Criticwire Average: B-
Noel Murray, The A.V. Club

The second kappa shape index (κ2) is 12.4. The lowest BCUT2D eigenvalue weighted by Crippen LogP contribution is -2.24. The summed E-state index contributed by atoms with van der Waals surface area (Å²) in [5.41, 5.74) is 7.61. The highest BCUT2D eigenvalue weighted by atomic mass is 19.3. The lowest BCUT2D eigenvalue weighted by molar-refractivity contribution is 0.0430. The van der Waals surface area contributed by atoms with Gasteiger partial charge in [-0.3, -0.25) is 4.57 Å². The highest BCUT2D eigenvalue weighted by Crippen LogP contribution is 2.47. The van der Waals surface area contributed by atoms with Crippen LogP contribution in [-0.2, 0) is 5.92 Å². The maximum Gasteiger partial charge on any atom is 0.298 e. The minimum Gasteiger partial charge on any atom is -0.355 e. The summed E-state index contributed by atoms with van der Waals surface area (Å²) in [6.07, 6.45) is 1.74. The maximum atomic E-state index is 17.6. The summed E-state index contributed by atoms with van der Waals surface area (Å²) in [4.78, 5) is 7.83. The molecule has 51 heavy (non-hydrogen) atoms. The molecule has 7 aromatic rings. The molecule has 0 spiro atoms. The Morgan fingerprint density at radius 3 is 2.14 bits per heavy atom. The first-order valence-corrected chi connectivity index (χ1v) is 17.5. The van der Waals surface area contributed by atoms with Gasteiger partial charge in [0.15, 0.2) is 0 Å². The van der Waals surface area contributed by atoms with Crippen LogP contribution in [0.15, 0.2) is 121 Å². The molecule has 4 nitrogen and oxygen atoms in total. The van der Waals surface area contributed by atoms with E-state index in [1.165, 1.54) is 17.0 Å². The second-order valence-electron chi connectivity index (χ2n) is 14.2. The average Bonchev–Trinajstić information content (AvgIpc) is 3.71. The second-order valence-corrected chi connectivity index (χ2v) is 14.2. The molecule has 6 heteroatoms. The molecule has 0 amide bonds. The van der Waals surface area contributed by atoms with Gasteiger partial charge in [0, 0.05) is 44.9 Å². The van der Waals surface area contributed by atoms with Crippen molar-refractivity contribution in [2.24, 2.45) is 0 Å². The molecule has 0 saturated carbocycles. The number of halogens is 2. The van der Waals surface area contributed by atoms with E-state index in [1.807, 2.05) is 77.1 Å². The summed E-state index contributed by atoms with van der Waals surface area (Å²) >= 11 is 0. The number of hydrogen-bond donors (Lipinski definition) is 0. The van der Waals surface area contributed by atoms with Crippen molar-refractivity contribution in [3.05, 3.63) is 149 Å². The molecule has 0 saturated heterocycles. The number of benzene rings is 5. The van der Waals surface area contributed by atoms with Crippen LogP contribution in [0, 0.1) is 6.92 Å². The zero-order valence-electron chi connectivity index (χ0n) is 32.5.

But there’s an indication of what’s going to go awry with “Truth” in its very first scene, which has Mapes in a post-scandal debriefing, delivering her resumé to her inquisitor in one fast-talking line — not for his benefit, but for ours. Blanchett is commanding as ever as Mapes, but a lot of what she’s asked to do in the movie is lecture, hector, and explain. And “Truth’s” repeated attempts to tie the producer’s anger to growing up with an abusive father comes across as too pat and blunt. It’s not enough to hear that Mapes was beaten by her dad as a girl for being too precocious; the movie also later has her explode at the right-wing media because they “smack us” for “asking questions.” (The outburst is followed by an awkward silence from her colleagues, lest we all missed the connection.) It’s not just Blanchett who carries the burden of underlining “Truth’s” message. Grace can be effective in the right role, but Vanderbilt does him no favors by having Smith be the guy who stands up to the CBS brass to tell them what they’re doing wrong — complete with detailed statistics, which Grace is meant to produce as though he were delivering a spontaneous rant. Again, what the character and the movie has to say is important, and as a behind-the-scenes look at one of the major newsroom crises of the past 15 years, “Truth” is fascinating and often exciting. But the film lacks the qualities of great drama that make it feel like it’s unfolding right in front of the audience. Instead it has well-known actors in costumes, reciting talking points. No one can complain that “Truth” buries the lede. It’s all lede. Read more.